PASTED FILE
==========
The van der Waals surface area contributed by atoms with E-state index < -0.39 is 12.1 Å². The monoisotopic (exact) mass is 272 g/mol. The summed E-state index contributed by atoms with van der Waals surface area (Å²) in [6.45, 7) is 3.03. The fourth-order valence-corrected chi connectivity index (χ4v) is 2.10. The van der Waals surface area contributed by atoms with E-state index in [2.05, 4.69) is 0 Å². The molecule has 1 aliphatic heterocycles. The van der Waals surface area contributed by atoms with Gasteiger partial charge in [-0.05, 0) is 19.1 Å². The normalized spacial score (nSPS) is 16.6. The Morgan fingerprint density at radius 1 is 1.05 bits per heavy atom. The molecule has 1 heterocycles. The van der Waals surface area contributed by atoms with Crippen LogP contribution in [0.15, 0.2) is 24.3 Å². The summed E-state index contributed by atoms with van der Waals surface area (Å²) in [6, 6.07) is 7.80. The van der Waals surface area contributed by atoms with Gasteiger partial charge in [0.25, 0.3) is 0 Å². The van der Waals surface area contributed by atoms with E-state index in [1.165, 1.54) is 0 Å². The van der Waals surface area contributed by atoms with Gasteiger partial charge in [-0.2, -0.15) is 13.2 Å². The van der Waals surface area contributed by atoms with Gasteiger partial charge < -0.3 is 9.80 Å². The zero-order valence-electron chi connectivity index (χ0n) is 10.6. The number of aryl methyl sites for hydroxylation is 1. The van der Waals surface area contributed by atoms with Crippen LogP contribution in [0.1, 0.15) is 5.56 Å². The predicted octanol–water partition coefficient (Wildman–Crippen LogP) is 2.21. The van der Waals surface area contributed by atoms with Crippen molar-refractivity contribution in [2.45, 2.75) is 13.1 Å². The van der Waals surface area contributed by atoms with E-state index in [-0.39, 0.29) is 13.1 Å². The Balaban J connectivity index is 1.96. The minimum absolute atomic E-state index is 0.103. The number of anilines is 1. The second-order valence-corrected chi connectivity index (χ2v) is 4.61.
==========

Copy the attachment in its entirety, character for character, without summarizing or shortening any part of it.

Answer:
The van der Waals surface area contributed by atoms with E-state index < -0.39 is 12.1 Å². The monoisotopic (exact) mass is 272 g/mol. The summed E-state index contributed by atoms with van der Waals surface area (Å²) in [6.45, 7) is 3.03. The fourth-order valence-corrected chi connectivity index (χ4v) is 2.10. The van der Waals surface area contributed by atoms with E-state index in [2.05, 4.69) is 0 Å². The molecule has 1 aliphatic heterocycles. The van der Waals surface area contributed by atoms with Gasteiger partial charge in [-0.05, 0) is 19.1 Å². The normalized spacial score (nSPS) is 16.6. The Morgan fingerprint density at radius 1 is 1.05 bits per heavy atom. The molecule has 1 heterocycles. The van der Waals surface area contributed by atoms with Crippen LogP contribution in [0.15, 0.2) is 24.3 Å². The summed E-state index contributed by atoms with van der Waals surface area (Å²) in [6, 6.07) is 7.80. The van der Waals surface area contributed by atoms with Gasteiger partial charge in [0.25, 0.3) is 0 Å². The van der Waals surface area contributed by atoms with E-state index in [1.165, 1.54) is 0 Å². The van der Waals surface area contributed by atoms with Gasteiger partial charge in [-0.2, -0.15) is 13.2 Å². The van der Waals surface area contributed by atoms with Gasteiger partial charge < -0.3 is 9.80 Å². The zero-order valence-electron chi connectivity index (χ0n) is 10.6. The number of aryl methyl sites for hydroxylation is 1. The van der Waals surface area contributed by atoms with Crippen LogP contribution in [0.1, 0.15) is 5.56 Å². The predicted octanol–water partition coefficient (Wildman–Crippen LogP) is 2.21. The van der Waals surface area contributed by atoms with Crippen molar-refractivity contribution in [2.45, 2.75) is 13.1 Å². The van der Waals surface area contributed by atoms with E-state index in [-0.39, 0.29) is 13.1 Å². The Balaban J connectivity index is 1.96. The minimum absolute atomic E-state index is 0.103. The number of anilines is 1. The second-order valence-corrected chi connectivity index (χ2v) is 4.61.